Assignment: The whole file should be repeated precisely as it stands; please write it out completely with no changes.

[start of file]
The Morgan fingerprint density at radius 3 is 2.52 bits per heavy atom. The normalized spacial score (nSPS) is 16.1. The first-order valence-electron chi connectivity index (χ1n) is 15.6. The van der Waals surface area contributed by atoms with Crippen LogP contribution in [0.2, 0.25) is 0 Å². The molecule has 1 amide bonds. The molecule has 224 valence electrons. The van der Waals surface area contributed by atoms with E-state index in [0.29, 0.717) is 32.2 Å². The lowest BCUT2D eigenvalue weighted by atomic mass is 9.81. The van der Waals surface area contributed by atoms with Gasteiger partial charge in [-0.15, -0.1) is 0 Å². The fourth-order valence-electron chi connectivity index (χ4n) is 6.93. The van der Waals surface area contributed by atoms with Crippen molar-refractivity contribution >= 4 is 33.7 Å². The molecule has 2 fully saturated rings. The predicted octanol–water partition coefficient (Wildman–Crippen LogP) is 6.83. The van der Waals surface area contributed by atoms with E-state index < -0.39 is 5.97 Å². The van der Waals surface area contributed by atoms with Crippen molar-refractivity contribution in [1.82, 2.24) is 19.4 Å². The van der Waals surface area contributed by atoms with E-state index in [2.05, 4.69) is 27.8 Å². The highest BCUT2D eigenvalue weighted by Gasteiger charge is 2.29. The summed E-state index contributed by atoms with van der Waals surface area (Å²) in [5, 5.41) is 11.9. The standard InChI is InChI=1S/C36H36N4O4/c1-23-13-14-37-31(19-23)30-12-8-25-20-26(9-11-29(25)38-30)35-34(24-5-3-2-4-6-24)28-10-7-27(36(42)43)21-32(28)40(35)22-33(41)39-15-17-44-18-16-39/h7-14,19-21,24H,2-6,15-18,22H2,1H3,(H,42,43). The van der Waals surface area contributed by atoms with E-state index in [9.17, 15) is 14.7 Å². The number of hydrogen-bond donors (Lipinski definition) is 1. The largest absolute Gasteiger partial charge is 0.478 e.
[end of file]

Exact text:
The Morgan fingerprint density at radius 3 is 2.52 bits per heavy atom. The normalized spacial score (nSPS) is 16.1. The first-order valence-electron chi connectivity index (χ1n) is 15.6. The van der Waals surface area contributed by atoms with Crippen LogP contribution in [0.2, 0.25) is 0 Å². The molecule has 1 amide bonds. The molecule has 224 valence electrons. The van der Waals surface area contributed by atoms with E-state index in [0.29, 0.717) is 32.2 Å². The lowest BCUT2D eigenvalue weighted by atomic mass is 9.81. The van der Waals surface area contributed by atoms with Gasteiger partial charge in [-0.15, -0.1) is 0 Å². The fourth-order valence-electron chi connectivity index (χ4n) is 6.93. The van der Waals surface area contributed by atoms with Crippen molar-refractivity contribution >= 4 is 33.7 Å². The molecule has 2 fully saturated rings. The predicted octanol–water partition coefficient (Wildman–Crippen LogP) is 6.83. The van der Waals surface area contributed by atoms with E-state index < -0.39 is 5.97 Å². The van der Waals surface area contributed by atoms with Crippen molar-refractivity contribution in [1.82, 2.24) is 19.4 Å². The van der Waals surface area contributed by atoms with E-state index in [2.05, 4.69) is 27.8 Å². The highest BCUT2D eigenvalue weighted by Gasteiger charge is 2.29. The summed E-state index contributed by atoms with van der Waals surface area (Å²) in [5, 5.41) is 11.9. The standard InChI is InChI=1S/C36H36N4O4/c1-23-13-14-37-31(19-23)30-12-8-25-20-26(9-11-29(25)38-30)35-34(24-5-3-2-4-6-24)28-10-7-27(36(42)43)21-32(28)40(35)22-33(41)39-15-17-44-18-16-39/h7-14,19-21,24H,2-6,15-18,22H2,1H3,(H,42,43). The van der Waals surface area contributed by atoms with E-state index in [9.17, 15) is 14.7 Å². The number of hydrogen-bond donors (Lipinski definition) is 1. The largest absolute Gasteiger partial charge is 0.478 e.